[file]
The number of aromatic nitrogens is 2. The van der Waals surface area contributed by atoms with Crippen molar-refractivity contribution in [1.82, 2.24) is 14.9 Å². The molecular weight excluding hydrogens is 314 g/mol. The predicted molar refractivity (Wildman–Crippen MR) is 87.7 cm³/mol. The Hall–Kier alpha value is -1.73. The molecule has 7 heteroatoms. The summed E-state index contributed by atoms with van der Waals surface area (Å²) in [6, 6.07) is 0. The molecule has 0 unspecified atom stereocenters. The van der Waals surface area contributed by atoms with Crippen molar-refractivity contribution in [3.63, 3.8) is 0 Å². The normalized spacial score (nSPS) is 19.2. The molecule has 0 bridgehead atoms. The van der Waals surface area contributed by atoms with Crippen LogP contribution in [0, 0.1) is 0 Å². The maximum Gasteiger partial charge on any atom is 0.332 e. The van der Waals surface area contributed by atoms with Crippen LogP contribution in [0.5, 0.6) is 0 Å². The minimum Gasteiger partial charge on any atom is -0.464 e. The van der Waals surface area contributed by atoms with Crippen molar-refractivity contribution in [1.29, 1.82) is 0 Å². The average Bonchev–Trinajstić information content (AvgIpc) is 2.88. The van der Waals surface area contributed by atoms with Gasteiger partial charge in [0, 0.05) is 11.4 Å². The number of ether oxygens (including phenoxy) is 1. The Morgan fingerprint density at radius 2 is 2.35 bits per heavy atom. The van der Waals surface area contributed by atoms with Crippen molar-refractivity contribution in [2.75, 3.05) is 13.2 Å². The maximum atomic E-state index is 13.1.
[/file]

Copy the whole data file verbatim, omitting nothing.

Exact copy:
The number of aromatic nitrogens is 2. The van der Waals surface area contributed by atoms with Crippen molar-refractivity contribution in [1.82, 2.24) is 14.9 Å². The molecular weight excluding hydrogens is 314 g/mol. The predicted molar refractivity (Wildman–Crippen MR) is 87.7 cm³/mol. The Hall–Kier alpha value is -1.73. The molecule has 7 heteroatoms. The summed E-state index contributed by atoms with van der Waals surface area (Å²) in [6, 6.07) is 0. The molecule has 0 unspecified atom stereocenters. The van der Waals surface area contributed by atoms with Crippen molar-refractivity contribution in [3.63, 3.8) is 0 Å². The normalized spacial score (nSPS) is 19.2. The molecule has 0 bridgehead atoms. The van der Waals surface area contributed by atoms with Crippen LogP contribution in [0, 0.1) is 0 Å². The maximum Gasteiger partial charge on any atom is 0.332 e. The van der Waals surface area contributed by atoms with Crippen LogP contribution in [0.5, 0.6) is 0 Å². The minimum Gasteiger partial charge on any atom is -0.464 e. The van der Waals surface area contributed by atoms with Crippen molar-refractivity contribution in [1.29, 1.82) is 0 Å². The average Bonchev–Trinajstić information content (AvgIpc) is 2.88. The van der Waals surface area contributed by atoms with Gasteiger partial charge in [0, 0.05) is 11.4 Å². The number of ether oxygens (including phenoxy) is 1. The Morgan fingerprint density at radius 2 is 2.35 bits per heavy atom. The van der Waals surface area contributed by atoms with Crippen molar-refractivity contribution in [2.75, 3.05) is 13.2 Å². The maximum atomic E-state index is 13.1.